Da Black Whole

Tuesday, October 18, 2005

Rok E II: The Aftermath

In wake of the overwhelming (LOL!) accolades for my post on Ragnarok and Manson -- and by popular nondemand! -- here are a few assorted "hits" since I published the most current version (about 10/16).

Yahoonews has carried quite a few sea-monster type pop-science stories in the past year; here's one from today

Again, the "otter" mention is interesting -- as mentioned in the Ragnarok post, I call autistic people "otties" and have compared them in essays to otters

Investigators Search for Canadian Lake Monster

Joe Nickellfrom the Skeptical InquirerLiveScience.com

Mon Oct 17,12:00 PM ET

Canada's Lake Simcoe, some forty miles north of Toronto, supposedly holds a monster known as Igopogo (after its more famous relative Ogopogo, in Lake Okanagan, British Columbia) as well as other appellations. Residents of Beaverton, on the eastern shore, call it Beaverton Bessie, while others refer to it as Kempenfelt Kelly, after Kempenfelt Bay, which has the lake's deepest water and claims the most sightings.

Sources refer vaguely to early "Indian legends" of the monster and sporadic reports of a "sea serpent" in the lake during the nineteenth century. Important sightings occurred in 1952 and 1963, and a "sonar sounding of a large animal" in 1983 was followed by a videotape in 1991 of "a large, seal-like animal."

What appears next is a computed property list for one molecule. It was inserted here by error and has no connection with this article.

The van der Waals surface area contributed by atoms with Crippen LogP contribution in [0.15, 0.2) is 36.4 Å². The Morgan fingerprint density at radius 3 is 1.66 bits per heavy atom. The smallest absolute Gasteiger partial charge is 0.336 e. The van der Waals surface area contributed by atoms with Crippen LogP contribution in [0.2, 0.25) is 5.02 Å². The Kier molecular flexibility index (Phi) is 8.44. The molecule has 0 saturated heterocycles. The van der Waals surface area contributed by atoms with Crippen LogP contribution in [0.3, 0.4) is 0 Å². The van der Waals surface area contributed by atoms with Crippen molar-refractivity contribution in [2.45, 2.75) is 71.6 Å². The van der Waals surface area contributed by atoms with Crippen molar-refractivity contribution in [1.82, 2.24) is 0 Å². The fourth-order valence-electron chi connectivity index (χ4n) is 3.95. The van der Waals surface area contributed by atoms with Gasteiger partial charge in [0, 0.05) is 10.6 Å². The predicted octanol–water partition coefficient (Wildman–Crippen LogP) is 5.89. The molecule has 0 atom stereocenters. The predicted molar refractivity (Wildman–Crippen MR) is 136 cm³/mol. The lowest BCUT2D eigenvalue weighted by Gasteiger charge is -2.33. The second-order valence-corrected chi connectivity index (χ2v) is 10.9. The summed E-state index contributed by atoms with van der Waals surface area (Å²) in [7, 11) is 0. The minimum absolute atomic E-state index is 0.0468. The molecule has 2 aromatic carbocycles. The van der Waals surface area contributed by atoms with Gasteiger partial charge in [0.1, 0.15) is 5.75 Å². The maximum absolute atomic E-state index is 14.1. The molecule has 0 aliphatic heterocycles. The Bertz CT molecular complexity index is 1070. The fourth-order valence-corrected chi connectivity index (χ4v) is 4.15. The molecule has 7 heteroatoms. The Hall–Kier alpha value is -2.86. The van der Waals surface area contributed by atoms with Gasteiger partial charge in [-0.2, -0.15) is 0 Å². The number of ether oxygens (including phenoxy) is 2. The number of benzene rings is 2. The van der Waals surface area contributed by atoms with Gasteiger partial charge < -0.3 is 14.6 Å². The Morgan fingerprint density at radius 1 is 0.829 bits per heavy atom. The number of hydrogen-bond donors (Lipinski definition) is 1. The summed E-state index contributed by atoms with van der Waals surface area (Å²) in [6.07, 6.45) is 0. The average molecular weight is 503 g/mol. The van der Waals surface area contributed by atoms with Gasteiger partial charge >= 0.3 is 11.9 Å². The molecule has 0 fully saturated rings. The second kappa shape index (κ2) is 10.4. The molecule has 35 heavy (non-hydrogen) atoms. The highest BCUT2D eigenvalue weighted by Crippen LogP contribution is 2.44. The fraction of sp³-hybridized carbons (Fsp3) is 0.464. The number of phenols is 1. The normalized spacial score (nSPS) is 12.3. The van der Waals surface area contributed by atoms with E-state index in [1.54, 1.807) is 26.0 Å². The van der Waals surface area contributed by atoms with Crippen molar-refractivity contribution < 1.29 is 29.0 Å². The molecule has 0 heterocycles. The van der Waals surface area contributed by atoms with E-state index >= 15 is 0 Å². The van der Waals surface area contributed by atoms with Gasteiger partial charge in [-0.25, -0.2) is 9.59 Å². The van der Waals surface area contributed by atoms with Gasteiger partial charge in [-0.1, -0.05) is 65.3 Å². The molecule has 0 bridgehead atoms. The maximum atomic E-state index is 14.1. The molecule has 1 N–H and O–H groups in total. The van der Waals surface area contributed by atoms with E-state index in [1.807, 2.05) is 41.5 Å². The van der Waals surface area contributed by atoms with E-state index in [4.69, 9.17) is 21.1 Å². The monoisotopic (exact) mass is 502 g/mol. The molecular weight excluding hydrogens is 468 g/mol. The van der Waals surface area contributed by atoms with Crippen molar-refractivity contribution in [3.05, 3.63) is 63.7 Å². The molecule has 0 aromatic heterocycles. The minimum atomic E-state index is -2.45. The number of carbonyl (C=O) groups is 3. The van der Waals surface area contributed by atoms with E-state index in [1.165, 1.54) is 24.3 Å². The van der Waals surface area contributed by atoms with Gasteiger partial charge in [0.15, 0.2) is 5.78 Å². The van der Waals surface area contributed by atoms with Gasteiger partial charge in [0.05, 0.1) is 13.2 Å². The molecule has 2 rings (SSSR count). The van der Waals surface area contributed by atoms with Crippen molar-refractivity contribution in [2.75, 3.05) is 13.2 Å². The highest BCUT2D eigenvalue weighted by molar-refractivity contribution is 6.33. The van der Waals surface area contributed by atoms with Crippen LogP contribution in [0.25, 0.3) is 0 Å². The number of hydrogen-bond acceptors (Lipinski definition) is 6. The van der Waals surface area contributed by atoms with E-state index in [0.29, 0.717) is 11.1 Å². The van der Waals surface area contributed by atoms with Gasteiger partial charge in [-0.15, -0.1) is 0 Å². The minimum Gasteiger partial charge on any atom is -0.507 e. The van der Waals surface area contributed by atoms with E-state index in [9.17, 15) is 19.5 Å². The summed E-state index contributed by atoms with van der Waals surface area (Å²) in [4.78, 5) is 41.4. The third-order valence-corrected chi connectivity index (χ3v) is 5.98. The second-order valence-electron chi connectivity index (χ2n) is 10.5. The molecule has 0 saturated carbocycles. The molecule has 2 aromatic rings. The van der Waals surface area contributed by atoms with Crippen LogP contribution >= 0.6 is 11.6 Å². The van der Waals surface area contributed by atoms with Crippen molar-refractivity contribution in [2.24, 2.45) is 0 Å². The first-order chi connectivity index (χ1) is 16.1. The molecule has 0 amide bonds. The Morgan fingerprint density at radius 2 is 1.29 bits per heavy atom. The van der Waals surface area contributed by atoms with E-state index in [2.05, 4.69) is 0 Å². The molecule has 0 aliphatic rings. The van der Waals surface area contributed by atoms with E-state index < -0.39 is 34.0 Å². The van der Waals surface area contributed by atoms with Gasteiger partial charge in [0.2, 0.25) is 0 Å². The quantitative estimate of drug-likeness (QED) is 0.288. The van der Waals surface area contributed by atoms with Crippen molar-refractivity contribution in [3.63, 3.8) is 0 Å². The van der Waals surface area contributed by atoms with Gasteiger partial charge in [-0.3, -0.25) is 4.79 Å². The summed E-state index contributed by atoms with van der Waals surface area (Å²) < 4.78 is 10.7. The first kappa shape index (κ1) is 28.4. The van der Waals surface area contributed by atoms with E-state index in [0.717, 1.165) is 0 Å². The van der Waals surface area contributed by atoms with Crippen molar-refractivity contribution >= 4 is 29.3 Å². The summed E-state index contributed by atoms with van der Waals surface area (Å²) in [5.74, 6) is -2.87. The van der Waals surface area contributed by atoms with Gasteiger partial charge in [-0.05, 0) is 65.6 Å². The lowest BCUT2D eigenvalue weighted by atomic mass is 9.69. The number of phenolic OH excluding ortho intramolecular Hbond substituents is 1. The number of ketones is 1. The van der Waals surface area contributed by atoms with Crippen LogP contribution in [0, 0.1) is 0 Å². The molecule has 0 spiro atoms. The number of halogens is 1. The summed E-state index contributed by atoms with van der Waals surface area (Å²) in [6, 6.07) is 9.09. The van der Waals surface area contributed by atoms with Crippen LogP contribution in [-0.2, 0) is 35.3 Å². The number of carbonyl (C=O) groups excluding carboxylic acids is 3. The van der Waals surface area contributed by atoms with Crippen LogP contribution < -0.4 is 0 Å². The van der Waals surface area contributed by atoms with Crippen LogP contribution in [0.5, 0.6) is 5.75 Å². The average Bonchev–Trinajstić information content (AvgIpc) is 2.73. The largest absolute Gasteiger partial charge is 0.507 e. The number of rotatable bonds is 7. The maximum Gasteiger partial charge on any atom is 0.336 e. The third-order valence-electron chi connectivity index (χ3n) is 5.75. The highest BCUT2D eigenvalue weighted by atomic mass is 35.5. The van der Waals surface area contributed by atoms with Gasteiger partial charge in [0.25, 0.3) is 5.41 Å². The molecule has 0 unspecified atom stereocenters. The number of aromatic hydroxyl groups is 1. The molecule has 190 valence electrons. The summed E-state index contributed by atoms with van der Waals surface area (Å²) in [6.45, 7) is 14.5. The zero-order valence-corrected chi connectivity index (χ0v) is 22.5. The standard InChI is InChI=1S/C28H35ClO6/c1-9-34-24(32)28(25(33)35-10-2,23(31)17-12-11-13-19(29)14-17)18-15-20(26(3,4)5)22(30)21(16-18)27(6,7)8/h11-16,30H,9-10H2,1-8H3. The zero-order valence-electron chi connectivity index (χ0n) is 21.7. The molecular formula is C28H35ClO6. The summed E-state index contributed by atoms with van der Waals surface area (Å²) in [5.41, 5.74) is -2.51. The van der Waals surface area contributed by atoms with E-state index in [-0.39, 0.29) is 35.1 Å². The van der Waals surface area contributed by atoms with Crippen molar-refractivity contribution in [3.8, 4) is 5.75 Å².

Significantly, according to John Robert Colombo in his book "Mysterious Canada," "No two descriptions of Kempenfelt Kelly coincide."

Nevertheless , writer George M. Eberhart, in his book "Mysterious Creatures," attempted a portrait:

Physical Description: Seal-like animal. Length, 12–70 feet. Charcoal-gray color. Dog- or horse-like face. Prominent eyes. Gaping mouth. Neck is like a stovepipe. Several dorsal fins. Fishlike tail. Behavior: Basks in the sun.

In August 2005, supported by Discovery Canada television's science program "Daily Planet," and by the tourism department of the city of Barrie, investigator Benjamin Radford and I went in search of the elusive creature. We conducted interviews and searched Kempenfelt Bay using a boat equipped with sonar and an underwater camera.